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Bovingdon
Bovingdon
Bovingdon
is a large village in Hertfordshire, England, four miles southwest of Hemel Hempstead, and it is a civil parish within the local authority area of Dacorum. It forms the largest part of the ward of Bovingdon, Flaunden
Flaunden
and Chipperfield, which had a population of 4,600 at the 2001 census,[2] increasing to 8,999 at the 2011 Census.[1]Contents1 Description 2 Churches 3 The Village 4 Bovingdon
Bovingdon
airfield and HM Prison 5 Geography5.1 Climate6 Notable residents 7 Infamous crime 8 References 9 Bibliography 10 External linksDescription[edit]St Lawrence Church, BovingdonThe name is first mentioned in deeds from 1200 as Bovyndon. It could originate from Old English
Old English
Bufan dune meaning "above the down" or from Bofa's down, the down belonging to Bofa. Churches[edit] There are two churches in the village. The Baptist Church and the Anglican Church
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B-17 Flying Fortress
The Boeing
Boeing
B-17 Flying Fortress is a four-engine heavy bomber developed in the 1930s for the United States Army Air Corps
United States Army Air Corps
(USAAC). Competing against Douglas and Martin for a contract to build 200 bombers, the Boeing
Boeing
entry (prototype Model 299/XB-17) outperformed both competitors and exceeded the air corps' performance specifications. Although Boeing
Boeing
lost the contract (to the Douglas B-18 Bolo) because the prototype crashed, the air corps ordered 13 more B-17s for further evaluation
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Civil Parishes In England
In England, a civil parish is a territorial designation which is the lowest tier of local government below districts and counties, or their combined form, the unitary authority. It is an administrative parish, in contrast to an ecclesiastical parish. A civil parish can range in size from a large town with a population of about 80,000 to a single village with fewer than a hundred inhabitants. In a limited number of cases a parish might include a whole city where city status has been granted by the Monarch. Reflecting this diverse nature, a civil parish may be known as a town, village, neighbourhood or community by resolution of its parish council. Approximately 35% of the English population live in a civil parish
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East Of England (European Parliament Constituency)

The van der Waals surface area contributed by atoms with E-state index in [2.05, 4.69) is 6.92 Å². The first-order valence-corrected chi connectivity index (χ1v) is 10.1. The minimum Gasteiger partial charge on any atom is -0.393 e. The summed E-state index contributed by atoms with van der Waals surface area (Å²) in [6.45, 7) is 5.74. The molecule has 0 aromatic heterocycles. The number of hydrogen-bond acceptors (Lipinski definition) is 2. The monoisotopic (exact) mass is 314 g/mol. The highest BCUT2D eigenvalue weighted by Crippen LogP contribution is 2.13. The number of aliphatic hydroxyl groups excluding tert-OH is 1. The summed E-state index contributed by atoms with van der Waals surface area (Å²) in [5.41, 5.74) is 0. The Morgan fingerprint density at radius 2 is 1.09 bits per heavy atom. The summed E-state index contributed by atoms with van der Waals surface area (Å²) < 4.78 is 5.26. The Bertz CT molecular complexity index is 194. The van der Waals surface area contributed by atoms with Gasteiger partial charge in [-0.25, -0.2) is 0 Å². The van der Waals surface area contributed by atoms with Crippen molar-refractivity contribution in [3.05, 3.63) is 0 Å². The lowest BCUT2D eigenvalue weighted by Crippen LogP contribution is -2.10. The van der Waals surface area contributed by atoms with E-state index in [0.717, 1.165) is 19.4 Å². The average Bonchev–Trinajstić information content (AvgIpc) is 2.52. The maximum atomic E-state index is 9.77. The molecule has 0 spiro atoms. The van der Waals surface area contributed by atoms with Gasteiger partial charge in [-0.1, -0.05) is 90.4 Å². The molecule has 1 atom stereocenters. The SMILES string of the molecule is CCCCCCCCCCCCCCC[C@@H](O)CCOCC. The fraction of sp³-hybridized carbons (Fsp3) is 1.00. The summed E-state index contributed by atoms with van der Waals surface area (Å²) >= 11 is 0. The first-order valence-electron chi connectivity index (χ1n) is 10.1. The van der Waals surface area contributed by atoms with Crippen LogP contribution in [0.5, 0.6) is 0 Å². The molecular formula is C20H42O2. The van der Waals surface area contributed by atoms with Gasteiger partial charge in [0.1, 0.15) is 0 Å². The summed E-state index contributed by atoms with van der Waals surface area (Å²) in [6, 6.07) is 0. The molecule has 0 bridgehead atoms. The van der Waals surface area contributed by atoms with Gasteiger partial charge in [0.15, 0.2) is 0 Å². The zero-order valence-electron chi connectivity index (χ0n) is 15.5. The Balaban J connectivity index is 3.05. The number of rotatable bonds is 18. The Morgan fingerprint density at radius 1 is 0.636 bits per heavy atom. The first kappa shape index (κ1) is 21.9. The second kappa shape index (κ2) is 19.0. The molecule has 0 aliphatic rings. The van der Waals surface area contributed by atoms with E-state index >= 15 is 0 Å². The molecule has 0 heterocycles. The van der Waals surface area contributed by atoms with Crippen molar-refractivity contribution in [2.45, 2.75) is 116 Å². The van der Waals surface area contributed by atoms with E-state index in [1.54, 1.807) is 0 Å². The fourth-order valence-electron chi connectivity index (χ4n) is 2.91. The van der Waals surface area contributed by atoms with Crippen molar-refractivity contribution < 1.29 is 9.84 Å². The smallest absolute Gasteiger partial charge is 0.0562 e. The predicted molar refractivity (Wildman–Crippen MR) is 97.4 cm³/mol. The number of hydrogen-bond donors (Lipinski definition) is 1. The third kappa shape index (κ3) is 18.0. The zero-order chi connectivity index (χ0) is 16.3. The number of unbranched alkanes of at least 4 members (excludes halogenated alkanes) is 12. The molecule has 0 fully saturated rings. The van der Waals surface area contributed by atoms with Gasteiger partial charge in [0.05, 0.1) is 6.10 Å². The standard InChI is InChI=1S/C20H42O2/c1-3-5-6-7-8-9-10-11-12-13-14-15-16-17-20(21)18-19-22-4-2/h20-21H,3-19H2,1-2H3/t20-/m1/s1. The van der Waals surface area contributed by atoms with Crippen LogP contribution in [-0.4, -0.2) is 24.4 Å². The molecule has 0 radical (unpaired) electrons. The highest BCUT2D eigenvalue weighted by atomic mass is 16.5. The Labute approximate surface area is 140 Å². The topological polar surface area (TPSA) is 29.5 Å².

East of England
England
is a constituency of the European Parliament. It currently elects 7 MEPs using the d'Hondt method of party-list proportional representation.Contents1 Boundaries 2 History 3 Returned members 4 Election results 5 ReferencesBoundaries[edit] The constituency corresponds to the East of England
England
region of the United Kingdom, comprising the ceremonial counties of Bedfordshire, Cambridgeshire, Essex, Hertfordshire, Norfolk
Norfolk
and Suffolk. History[edit] It was formed as a result of the European Parliamentary Elections Act 1999, replacing a number of single-member constituencies
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List Of United Kingdom Parliament Constituencies
There are 650 constituencies in the United Kingdom, each electing a single Member of Parliament to the House of Commons ordinarily every five years. Voting
Voting
last took place in all 650 of those constituencies at the United Kingdom
United Kingdom
general election on 8 June 2017, and these results have been counted and verified. The election on 8 June 2017 elected 650 constituencies. 317 are held by the Conservative Party, 262 are held by the Labour Party, 35 are held by the Scottish National Party, 12 are held by the Liberal Democrats and 10 are held by the Democratic Unionist Party, with the balance held by various smaller parties, none of which have more than 8 seats, plus four unaffiliated MPs
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List Of United Kingdom Locations
A gazetteer of place names in the United Kingdom
United Kingdom
showing each place's county, unitary authority or council area and its geographical coordinates.A B C D E F G H I, J K L M N O P Q R S T U V W X–ZSee also External linksThe United KingdomLocation names beginning with ALocation names beginning with Aa–Ak Location names beginning with Al Location names beginning with Am–Ar Location names beginning with As–AzLocation names beginning with BLocation names beginning with Bab–Bal Location names beginning with Bam–Bap Location names beginning with Bar
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List Of Places In England
Here is a list of places, divided by ceremonial county of England.Northumberland Durham Lancashire Cheshire Derbs. Notts. Lincolnshire Leics. Staffs. Shropshire Warks. Northants. Norfolk Suffolk Essex Herts. Beds. Bucks. Oxon. Glos. Somerset Wiltshire Berkshire Kent Surrey Hampshire Dorset Devon Cornwall Heref. Worcs. Bristol East Riding of Yorkshire Rutland Cambs. Greater London Tyne & Wear Cumbria North Yorkshire South Yorks. West Yorkshire Greater Manc. Merseyside East Sussex West Sussex Isle of Wight West MidlandsSee also[edit]Toponymy of Great Britain Toponymical list of counties of the United Kingdom List of generic forms in British place names List of places in the United Kingdom Subdivisions of the United Kingdom List of places in Northern Ireland List of places in Scotland List of places in Wales List of cities in the United Kingdom List of towns in Englandv t eList of places in EnglandBedfordshire Berkshire Bristol Buckinghamshire